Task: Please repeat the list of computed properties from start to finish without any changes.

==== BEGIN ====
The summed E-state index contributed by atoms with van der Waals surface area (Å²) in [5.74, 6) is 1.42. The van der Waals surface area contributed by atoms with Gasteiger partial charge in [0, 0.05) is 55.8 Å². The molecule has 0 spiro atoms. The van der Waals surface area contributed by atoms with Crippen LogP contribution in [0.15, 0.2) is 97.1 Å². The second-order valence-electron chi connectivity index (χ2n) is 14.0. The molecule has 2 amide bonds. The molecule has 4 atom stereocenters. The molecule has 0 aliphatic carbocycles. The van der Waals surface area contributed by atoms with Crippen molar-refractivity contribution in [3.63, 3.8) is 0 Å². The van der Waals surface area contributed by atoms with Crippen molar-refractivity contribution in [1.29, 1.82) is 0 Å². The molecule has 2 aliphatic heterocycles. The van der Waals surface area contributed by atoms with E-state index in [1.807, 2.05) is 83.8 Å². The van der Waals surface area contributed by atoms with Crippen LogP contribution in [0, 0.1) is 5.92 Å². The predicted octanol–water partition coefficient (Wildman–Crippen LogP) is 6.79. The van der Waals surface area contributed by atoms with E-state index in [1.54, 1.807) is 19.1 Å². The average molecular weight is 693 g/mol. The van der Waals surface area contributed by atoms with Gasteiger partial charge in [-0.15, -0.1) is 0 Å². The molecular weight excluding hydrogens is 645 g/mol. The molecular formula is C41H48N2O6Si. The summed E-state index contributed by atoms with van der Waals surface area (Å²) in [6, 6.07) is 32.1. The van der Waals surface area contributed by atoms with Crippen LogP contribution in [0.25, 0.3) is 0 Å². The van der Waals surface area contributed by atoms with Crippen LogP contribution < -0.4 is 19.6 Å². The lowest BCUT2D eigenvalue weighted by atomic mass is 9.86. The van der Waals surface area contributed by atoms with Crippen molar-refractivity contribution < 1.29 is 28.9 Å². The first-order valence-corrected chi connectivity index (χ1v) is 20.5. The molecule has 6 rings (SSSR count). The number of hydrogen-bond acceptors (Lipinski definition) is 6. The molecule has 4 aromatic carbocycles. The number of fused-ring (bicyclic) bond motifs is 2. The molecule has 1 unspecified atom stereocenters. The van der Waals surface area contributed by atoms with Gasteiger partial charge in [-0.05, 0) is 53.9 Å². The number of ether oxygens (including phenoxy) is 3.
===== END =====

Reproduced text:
The summed E-state index contributed by atoms with van der Waals surface area (Å²) in [5.74, 6) is 1.42. The van der Waals surface area contributed by atoms with Gasteiger partial charge in [0, 0.05) is 55.8 Å². The molecule has 0 spiro atoms. The van der Waals surface area contributed by atoms with Crippen LogP contribution in [0.15, 0.2) is 97.1 Å². The second-order valence-electron chi connectivity index (χ2n) is 14.0. The molecule has 2 amide bonds. The molecule has 4 atom stereocenters. The molecule has 0 aliphatic carbocycles. The van der Waals surface area contributed by atoms with Crippen molar-refractivity contribution in [3.63, 3.8) is 0 Å². The van der Waals surface area contributed by atoms with Crippen molar-refractivity contribution in [1.29, 1.82) is 0 Å². The molecule has 2 aliphatic heterocycles. The van der Waals surface area contributed by atoms with E-state index in [1.807, 2.05) is 83.8 Å². The van der Waals surface area contributed by atoms with Crippen LogP contribution in [0, 0.1) is 5.92 Å². The predicted octanol–water partition coefficient (Wildman–Crippen LogP) is 6.79. The van der Waals surface area contributed by atoms with E-state index in [1.54, 1.807) is 19.1 Å². The average molecular weight is 693 g/mol. The van der Waals surface area contributed by atoms with Gasteiger partial charge in [-0.15, -0.1) is 0 Å². The molecular weight excluding hydrogens is 645 g/mol. The molecular formula is C41H48N2O6Si. The summed E-state index contributed by atoms with van der Waals surface area (Å²) in [6, 6.07) is 32.1. The van der Waals surface area contributed by atoms with Crippen LogP contribution in [0.25, 0.3) is 0 Å². The van der Waals surface area contributed by atoms with Crippen LogP contribution < -0.4 is 19.6 Å². The lowest BCUT2D eigenvalue weighted by atomic mass is 9.86. The van der Waals surface area contributed by atoms with Crippen molar-refractivity contribution < 1.29 is 28.9 Å². The first-order valence-corrected chi connectivity index (χ1v) is 20.5. The molecule has 6 rings (SSSR count). The number of hydrogen-bond acceptors (Lipinski definition) is 6. The molecule has 4 aromatic carbocycles. The number of fused-ring (bicyclic) bond motifs is 2. The molecule has 1 unspecified atom stereocenters. The van der Waals surface area contributed by atoms with Gasteiger partial charge in [-0.05, 0) is 53.9 Å². The number of ether oxygens (including phenoxy) is 3.